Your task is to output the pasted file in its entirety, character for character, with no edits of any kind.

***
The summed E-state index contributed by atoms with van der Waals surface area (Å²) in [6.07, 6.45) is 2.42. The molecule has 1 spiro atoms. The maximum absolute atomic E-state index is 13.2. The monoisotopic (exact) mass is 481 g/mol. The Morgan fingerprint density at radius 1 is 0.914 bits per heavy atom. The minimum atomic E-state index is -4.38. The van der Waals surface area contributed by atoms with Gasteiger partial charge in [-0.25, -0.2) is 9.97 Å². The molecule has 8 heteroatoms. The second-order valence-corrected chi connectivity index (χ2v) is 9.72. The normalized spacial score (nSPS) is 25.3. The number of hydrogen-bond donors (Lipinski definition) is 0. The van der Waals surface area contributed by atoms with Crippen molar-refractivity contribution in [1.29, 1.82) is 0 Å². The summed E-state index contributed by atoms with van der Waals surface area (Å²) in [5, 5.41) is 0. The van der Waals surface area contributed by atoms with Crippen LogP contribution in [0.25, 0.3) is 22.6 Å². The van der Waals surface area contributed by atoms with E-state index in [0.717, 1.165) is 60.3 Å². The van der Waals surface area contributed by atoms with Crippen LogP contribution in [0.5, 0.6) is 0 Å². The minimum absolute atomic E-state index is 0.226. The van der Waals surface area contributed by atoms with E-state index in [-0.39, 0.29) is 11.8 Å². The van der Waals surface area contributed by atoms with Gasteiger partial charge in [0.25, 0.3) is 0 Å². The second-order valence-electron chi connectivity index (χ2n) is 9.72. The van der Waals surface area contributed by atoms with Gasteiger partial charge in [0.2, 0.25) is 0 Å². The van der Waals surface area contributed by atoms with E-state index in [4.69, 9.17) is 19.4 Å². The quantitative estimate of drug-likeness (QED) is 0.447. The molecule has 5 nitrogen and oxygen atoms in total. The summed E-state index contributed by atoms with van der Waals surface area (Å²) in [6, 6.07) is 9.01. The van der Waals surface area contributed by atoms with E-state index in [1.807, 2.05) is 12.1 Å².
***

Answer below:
The summed E-state index contributed by atoms with van der Waals surface area (Å²) in [6.07, 6.45) is 2.42. The molecule has 1 spiro atoms. The maximum absolute atomic E-state index is 13.2. The monoisotopic (exact) mass is 481 g/mol. The Morgan fingerprint density at radius 1 is 0.914 bits per heavy atom. The minimum atomic E-state index is -4.38. The van der Waals surface area contributed by atoms with Gasteiger partial charge in [-0.25, -0.2) is 9.97 Å². The molecule has 8 heteroatoms. The second-order valence-corrected chi connectivity index (χ2v) is 9.72. The normalized spacial score (nSPS) is 25.3. The number of hydrogen-bond donors (Lipinski definition) is 0. The van der Waals surface area contributed by atoms with Crippen molar-refractivity contribution in [1.29, 1.82) is 0 Å². The summed E-state index contributed by atoms with van der Waals surface area (Å²) in [5, 5.41) is 0. The van der Waals surface area contributed by atoms with Crippen LogP contribution in [0.25, 0.3) is 22.6 Å². The van der Waals surface area contributed by atoms with E-state index in [0.717, 1.165) is 60.3 Å². The van der Waals surface area contributed by atoms with Crippen LogP contribution in [0.5, 0.6) is 0 Å². The minimum absolute atomic E-state index is 0.226. The van der Waals surface area contributed by atoms with E-state index in [-0.39, 0.29) is 11.8 Å². The van der Waals surface area contributed by atoms with Gasteiger partial charge in [0.25, 0.3) is 0 Å². The second-order valence-electron chi connectivity index (χ2n) is 9.72. The van der Waals surface area contributed by atoms with Gasteiger partial charge in [0.2, 0.25) is 0 Å². The van der Waals surface area contributed by atoms with E-state index in [4.69, 9.17) is 19.4 Å². The quantitative estimate of drug-likeness (QED) is 0.447. The molecule has 5 nitrogen and oxygen atoms in total. The summed E-state index contributed by atoms with van der Waals surface area (Å²) in [6, 6.07) is 9.01. The van der Waals surface area contributed by atoms with E-state index in [1.807, 2.05) is 12.1 Å².